Building lime is a collective term for building materials made of limestone used in construction . Building lime is a very old building material and was processed in ancient times. Nowadays, building limes are mainly used as a mineral binder in construction. They are used to produce lime mortar, which is used as masonry and plaster mortar . Building lime can be used for soil consolidation in the field of subsoil improvement . Furthermore, building lime is available in the form of limestone powder in the cement types Portland limestone cement and, if necessary, Portland composite cement . The limestone powder content results in faster hardening and higher early strength compared to normal Portland cement.
In the hardened state, pure lime mortar has a considerably lower strength than cement mortar with the same mixing ratios. However, it is comparatively easier to process. Lime plaster has good water vapor permeability and is therefore usually used indoors.
When handling building limes, it should be noted that these building materials have a strong alkaline effect and can cause skin burns if they come into contact with the skin. Particular caution is required when "extinguishing" (mixing with water) the quicklime. The reaction with water is exothermic and quickly releases a lot of heat. Contact with the resulting lime splatters is dangerous. Eyes and mucous membranes in particular need to be protected, otherwise blindness can occur. It is also important to only use air lime when mixing with gypsum, since mixtures with hydraulic lime and gypsum lead to severe damage caused by drifting.
A distinction is made between air lime, which only hardens in the air, and lime with hydraulic properties. Air lime is obtained from limestone (CaCO 3 ) or dolomite rock (CaCO 3 ∙ MgCO 3 ). A lime made from limestone is called white lime, a dolomite lime made from dolomite rock. Natural hydraulic limes are made from marl limestone. In addition to the non-hydraulic base lime, they contain the so-called hydraulic factors silica (SiO 2 ), aluminum oxide (Al 2 O 3 ) and iron oxide (Fe 2 O 3 ). After the raw materials have been broken down, they are broken down and ground. The material is then fired in a shaft furnace at temperatures of 900 ° C to 1200 ° C. When burning, the limestone (CaCO 3 ) decomposes into carbon dioxide (CO 2 ) and calcium oxide (CaO), so-called quicklime. When burning marl-containing limestone, so-called clinker minerals (tricalcium aluminate, dicalium silicate and tetracalcium aluminate ferrite) are also formed from calcium oxide (CaO) and the hydraulic factors.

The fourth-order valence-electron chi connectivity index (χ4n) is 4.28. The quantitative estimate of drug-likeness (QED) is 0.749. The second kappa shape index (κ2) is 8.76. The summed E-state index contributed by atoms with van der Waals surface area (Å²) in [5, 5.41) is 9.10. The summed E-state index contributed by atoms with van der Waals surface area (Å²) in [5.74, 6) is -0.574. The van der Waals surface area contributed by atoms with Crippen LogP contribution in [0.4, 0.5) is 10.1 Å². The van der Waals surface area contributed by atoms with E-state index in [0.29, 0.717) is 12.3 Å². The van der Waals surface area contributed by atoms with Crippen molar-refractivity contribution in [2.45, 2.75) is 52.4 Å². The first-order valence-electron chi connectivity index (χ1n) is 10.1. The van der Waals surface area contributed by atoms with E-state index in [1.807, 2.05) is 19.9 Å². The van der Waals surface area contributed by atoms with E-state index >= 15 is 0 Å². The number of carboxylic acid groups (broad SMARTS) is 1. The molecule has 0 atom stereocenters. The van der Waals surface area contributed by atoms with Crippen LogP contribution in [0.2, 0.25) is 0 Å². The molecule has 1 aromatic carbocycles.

Firing process (over 900 ° C):
CaCO 3 → CaO + CO 2
Quicklime is sold as unslaked lime in the form of lump lime or fine lime. It still has to be deleted before processing. To extinguish the calcium oxide, water is added, which converts it into calcium hydroxide (Ca (OH) 2 ), so-called hydrated lime (also called slaked lime), and gives off large amounts of heat during the reaction. If just as much water is added as is stoichiometrically necessary for the conversion , it is called dry quenching. Wet quenching, on the other hand, involves adding more water than stoichiometrically required.
CaO + H 2 O → Ca (OH) 2
This manufacturing process is part of the technical lime cycle. The re-hardening of the building lime takes place when the hydrated lime (Ca (OH) 2 ) combines with the absorption of carbon dioxide from the air and the release of water (see “ Dry living ”) to form calcium carbonate (limestone) . This closes the cycle. The triggering of this reaction requires the presence of water. Therefore hydrated lime can also be stored in paper bags without hardening.
Ca (OH) 2 + CO 2 → CaCO 3 + H 2 O
Forms and names of the lime
In the past, quicklime was usually supplied in lump form (lump lime) and slaked wet on the construction site in order to obtain lime slurry, which was then mixed with sand. In some cases, sand was added to the lump lime for mortar production before it was extinguished, which should lead to better mortar properties and somewhat mitigate the strong extinguishing reaction.